Written by Noemi Pollack on May 29, 2009.
The brilliant article entitled, “The Ten Ways Twitter Will Permanently Change American Business” on 24/7 Wall Street this week, in which it examined Twitter’s model and its future impact on business, is essentially a “state of the art” of Twitter today. In reading the article I was struck with awe, but also with a measure of watchfulness at the fast pace with which Twitter has enmeshed itself into every aspect of life in America.
The “awe” comes from the fact that Twitter has rapidly become a place where companies build brands, do research, send information to customers, conduct e-commerce and create communities for their users. Moreover, Twitter had supplanted traditional media as a source of information, news and entertainment. According to author, Douglas A. McIntyre, “some industries, like local retail, could be transformed by Twitter… for it has the potential to drive substantial amounts of business to retailers.”
While Twitter’s potential commercial value as a way to communicate with customers cannot be overstated, there are some brands that will do better than others in their effort to engage the community. Tweeters are opinionated and, as such, will choose which firms they are willing to get messages from directly (such as promotions, sales, new products, etc.) and brands that key into contemporary culture or style, will surely have a larger ‘following” than brands that don’t.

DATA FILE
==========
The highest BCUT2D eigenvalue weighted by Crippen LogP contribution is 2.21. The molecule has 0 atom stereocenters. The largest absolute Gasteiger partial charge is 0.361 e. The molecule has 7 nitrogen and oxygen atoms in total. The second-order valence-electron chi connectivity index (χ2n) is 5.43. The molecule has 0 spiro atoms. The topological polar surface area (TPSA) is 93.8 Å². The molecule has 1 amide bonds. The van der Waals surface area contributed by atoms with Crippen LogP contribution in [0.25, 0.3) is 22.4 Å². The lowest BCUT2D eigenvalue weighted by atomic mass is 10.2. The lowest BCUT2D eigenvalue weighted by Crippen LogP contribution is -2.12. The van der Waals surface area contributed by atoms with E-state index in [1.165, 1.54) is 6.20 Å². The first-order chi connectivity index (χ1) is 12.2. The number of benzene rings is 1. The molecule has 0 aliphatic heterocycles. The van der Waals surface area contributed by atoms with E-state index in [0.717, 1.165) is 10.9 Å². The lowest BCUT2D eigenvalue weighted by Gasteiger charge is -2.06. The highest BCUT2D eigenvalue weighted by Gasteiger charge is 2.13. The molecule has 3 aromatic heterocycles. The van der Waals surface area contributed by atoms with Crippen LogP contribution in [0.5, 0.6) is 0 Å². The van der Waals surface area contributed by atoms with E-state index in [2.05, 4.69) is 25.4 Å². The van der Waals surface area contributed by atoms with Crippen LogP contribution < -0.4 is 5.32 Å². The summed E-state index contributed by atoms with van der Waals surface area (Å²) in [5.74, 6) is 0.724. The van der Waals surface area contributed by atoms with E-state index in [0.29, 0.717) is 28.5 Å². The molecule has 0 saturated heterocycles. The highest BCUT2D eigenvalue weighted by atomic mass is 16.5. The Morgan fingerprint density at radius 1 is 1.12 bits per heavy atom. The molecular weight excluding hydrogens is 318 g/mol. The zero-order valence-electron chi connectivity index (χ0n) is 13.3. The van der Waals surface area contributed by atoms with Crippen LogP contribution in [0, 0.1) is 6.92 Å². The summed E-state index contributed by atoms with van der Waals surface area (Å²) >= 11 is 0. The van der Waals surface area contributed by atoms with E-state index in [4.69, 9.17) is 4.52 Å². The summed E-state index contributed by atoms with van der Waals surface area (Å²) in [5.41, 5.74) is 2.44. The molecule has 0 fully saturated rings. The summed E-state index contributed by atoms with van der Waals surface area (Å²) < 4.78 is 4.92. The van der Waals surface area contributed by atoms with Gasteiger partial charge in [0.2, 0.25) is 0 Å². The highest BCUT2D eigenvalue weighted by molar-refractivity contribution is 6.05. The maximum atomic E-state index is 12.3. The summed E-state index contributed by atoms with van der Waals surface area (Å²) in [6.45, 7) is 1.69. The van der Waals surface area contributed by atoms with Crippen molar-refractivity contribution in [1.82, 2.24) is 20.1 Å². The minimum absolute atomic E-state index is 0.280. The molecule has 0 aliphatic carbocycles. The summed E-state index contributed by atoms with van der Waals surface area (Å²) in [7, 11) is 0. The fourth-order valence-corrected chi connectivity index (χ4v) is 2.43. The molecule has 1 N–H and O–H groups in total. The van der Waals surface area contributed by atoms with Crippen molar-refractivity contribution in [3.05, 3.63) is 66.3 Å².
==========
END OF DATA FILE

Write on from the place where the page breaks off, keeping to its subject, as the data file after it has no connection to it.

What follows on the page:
However, it’s not all roses. A certain unease comes from the fact that social media can be used against a company by any disgruntled Tweeter with his/her own agenda, as seen this week by the Starbuck’s multi-million dollar campaign in which the company had put up billboards in six major cities and then encouraged Tweeters to hunt for the posters — and be the first to post a photo of one using Twitter. But, according to Alternet.org, filmmaker Robert Greenwald, who had a critical video in the “can” ready to go about the way Starbucks treats employees, entered the Twitter contest, basically hijacking the contest as a way to get out news about his short video.
Among other worrisome aspects of Twitter, is its potential impact on financial markets. According to the article, Twitter can easily become a platform for discussing stocks, offer opinions and exchange information, whether correct or not. Per the article, “The Twitter audience makes it possible for groups interested in one stock to post opinions on that company, trades, research, rumors, and data directly from the company in real-time.” At some point federal government agencies such as the SEC will surely need to get involved, for per McIntyre, Twitter has the potential to be one of the most disruptive technologies to become part of the financial markets in decades.
Like many social network sites, Twitter is “self governed” by its members. Companies must take that into account as they join the service — and also keep an extra measure of watchfulness…